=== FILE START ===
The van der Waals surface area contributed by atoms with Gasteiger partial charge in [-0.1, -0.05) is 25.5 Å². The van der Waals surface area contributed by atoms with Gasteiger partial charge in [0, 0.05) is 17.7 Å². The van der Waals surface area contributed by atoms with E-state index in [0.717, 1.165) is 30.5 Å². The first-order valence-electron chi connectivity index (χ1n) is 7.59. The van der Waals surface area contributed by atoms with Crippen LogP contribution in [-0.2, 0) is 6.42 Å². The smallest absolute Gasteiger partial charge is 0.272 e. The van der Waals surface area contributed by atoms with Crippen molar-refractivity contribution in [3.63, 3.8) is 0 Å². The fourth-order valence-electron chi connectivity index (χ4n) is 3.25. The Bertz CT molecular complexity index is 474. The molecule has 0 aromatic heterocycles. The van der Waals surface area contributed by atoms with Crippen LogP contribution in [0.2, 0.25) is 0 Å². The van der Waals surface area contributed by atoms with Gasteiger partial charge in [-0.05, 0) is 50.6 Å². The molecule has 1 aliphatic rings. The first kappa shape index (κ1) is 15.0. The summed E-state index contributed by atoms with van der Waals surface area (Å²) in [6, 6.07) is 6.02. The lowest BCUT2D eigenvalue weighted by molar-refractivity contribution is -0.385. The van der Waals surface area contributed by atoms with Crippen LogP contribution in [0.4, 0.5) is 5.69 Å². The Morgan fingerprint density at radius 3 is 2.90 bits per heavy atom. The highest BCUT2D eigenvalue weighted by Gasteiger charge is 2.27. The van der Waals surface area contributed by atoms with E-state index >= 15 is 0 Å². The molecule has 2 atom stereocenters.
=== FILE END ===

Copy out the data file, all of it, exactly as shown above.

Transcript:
The van der Waals surface area contributed by atoms with Gasteiger partial charge in [-0.1, -0.05) is 25.5 Å². The van der Waals surface area contributed by atoms with Gasteiger partial charge in [0, 0.05) is 17.7 Å². The van der Waals surface area contributed by atoms with E-state index in [0.717, 1.165) is 30.5 Å². The first-order valence-electron chi connectivity index (χ1n) is 7.59. The van der Waals surface area contributed by atoms with Crippen LogP contribution in [-0.2, 0) is 6.42 Å². The smallest absolute Gasteiger partial charge is 0.272 e. The van der Waals surface area contributed by atoms with Crippen molar-refractivity contribution in [3.63, 3.8) is 0 Å². The fourth-order valence-electron chi connectivity index (χ4n) is 3.25. The Bertz CT molecular complexity index is 474. The molecule has 0 aromatic heterocycles. The van der Waals surface area contributed by atoms with Crippen LogP contribution in [0.2, 0.25) is 0 Å². The van der Waals surface area contributed by atoms with Gasteiger partial charge in [-0.05, 0) is 50.6 Å². The molecule has 1 aliphatic rings. The first kappa shape index (κ1) is 15.0. The summed E-state index contributed by atoms with van der Waals surface area (Å²) in [6, 6.07) is 6.02. The lowest BCUT2D eigenvalue weighted by molar-refractivity contribution is -0.385. The van der Waals surface area contributed by atoms with Crippen LogP contribution in [0.4, 0.5) is 5.69 Å². The Morgan fingerprint density at radius 3 is 2.90 bits per heavy atom. The highest BCUT2D eigenvalue weighted by Gasteiger charge is 2.27. The van der Waals surface area contributed by atoms with E-state index >= 15 is 0 Å². The molecule has 2 atom stereocenters.